The first Wednesday of every month The Domestic Violence Shelter will present our “Wednesday Workshop” on Facebook. This month, Jill and Shannon continued the conversation about financial abuse. If you missed the video, follow this link to our Facebook page! If you have any questions not covered in this post, or would like to speak to a trained advocate, call our 24/7 Crisis Line at 1-800-931-SAFE (7233)
Recap- Wednesday Workshop: Financial Abuse Part 2
The Domestic Violence Shelter was one of the first three shelters in Ohio when we opened the doors in 1979. The Shelter is more than just a safe place for survivors of domestic violence, sexual assault, dating violence and stalking- we are also a program. You can learn more about these programs by going to https://www.thedvshelter.com/. The Shelter offers the following programs and services:
- 24/7 Crisis Line: 1-800-931-SAFE (7233)
- Emergency Shelter
- Case Management
- Youth Advocacy
- Peer Support Groups
- Sexual Assault Advocacy Program
- Legal Advocacy
- Community Education
- Volunteer Program
Financial abuse is a tactic of abuse where an abuser uses finances to maintain power and control over their partner. Financial abuse often begins subtly and progresses over time.
Some signs of financial abuse include:
- Putting all bills (lease, utilities, etc.) in your name
- Controlling how money is spent
- Withholding money or giving an “allowance”
- Not allowing you to work
- Over using credit cards and not paying the bill
- Refusing to let you understand your financial situation or making financial decisions without you.
- Interfering with your performance at work by making harrassing phone calls, constant visits to your workplace or creating situations that do not allow you to go to work (sabotaging transportation, refusing to provide child care, etc.)
To learn even more about financial abuse, check out our previous blog post https://www.thedvshelter.com/financial-abuse/, review our previous Workshop about financial abuse or call our 24/7 Crisis Line at 1-800-931-7233.
Elements of Healthy Financial Relationship
Navigating finances can be a huge part of a relationship! The following are signs that you may have a healthy financial relationship with your partner.
- Both partners have equal access to financial information– you may have different roles in your finances, but you both are aware of the big picture of your financial situation.
- You negotiate to form join financial goals– even if you have different values or attitudes around money, you can still agree on the same financial goals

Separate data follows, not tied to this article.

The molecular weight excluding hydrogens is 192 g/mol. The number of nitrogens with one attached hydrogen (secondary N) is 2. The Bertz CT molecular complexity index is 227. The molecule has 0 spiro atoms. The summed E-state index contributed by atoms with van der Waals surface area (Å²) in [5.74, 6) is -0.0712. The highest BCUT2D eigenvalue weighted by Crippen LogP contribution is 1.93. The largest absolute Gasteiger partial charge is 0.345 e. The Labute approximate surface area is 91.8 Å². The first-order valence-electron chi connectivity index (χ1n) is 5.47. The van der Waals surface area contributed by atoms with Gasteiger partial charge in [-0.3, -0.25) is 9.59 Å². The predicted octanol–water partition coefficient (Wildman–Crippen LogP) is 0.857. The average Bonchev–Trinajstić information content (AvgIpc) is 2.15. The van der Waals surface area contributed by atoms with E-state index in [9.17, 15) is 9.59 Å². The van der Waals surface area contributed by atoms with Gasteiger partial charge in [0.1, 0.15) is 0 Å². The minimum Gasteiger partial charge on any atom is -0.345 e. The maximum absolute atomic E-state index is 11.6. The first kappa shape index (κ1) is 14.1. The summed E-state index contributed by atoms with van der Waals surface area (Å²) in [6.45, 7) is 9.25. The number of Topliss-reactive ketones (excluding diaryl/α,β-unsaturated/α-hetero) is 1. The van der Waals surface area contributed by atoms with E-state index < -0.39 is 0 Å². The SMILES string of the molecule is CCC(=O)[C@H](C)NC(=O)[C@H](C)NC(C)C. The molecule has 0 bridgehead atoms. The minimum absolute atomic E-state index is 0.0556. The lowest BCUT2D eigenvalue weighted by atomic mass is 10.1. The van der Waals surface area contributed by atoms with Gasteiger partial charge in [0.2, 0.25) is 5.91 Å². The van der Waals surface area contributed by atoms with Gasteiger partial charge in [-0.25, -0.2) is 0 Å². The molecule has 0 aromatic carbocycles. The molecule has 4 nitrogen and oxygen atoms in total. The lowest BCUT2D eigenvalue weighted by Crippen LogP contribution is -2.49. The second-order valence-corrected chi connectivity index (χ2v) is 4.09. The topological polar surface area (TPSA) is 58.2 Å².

- You both understand and respect that decision making is equal– just because one partner may make more money than the other, you both have the ability to make decisions.
- You each have access to your money– you do not need to ask permission to spend your (or shared) money or do not have to hide your spending. You are not given an allowance or required to show your partner receipts.
- Large or long- term financial decisions are made jointly– financial decisions that will impact you both are made together. One partner does not get to make all the financial decisions and large purchases are not a surprise.
No matter what your situation may be, budgeting is a great way to get the most out of your money! A budget is a tool that will help you make critical spending decisions each month or pay. Budgeting can help you work towards a goal, stay aware of your financial situation or ensure you have enough money for the things you need. Budgeting can also be crucial when preparing to leave a relationship where you’ve experienced financial abuse.
There are many budgeting tools available, but simply put a budget can be made by subtracting your expenses from your income. The total is your budget. Each paycheck or month, write down your income and expenses.
Income is the money you have coming in every month. It can be difficult to increase your income, but you could consider working extra hours, picking up an additional job or look into any programs that you may qualify for.
Expenses are your monthly bills. Think about every dollar you spend- rent, bills, food, gas, child care, etc. Some ways to reduce your expenses can include avoid going out to eat, limit treats, buy generic products or utilize community resources.
It is great to utilize community resources. Resources such as food banks can help reduce grocery expenses or utility assistance can help decrease bills. The following are Richland County resources:
Local Resources/ Food Pantries
Catholic Charities- 419-524-0733
Community Action -419-589-2520
Next Wednesday Workshop
Our next Wednesday Workshop will be on July 7. Be sure to catch us on The Domestic Violence Shelter of Richland County, OH Facebook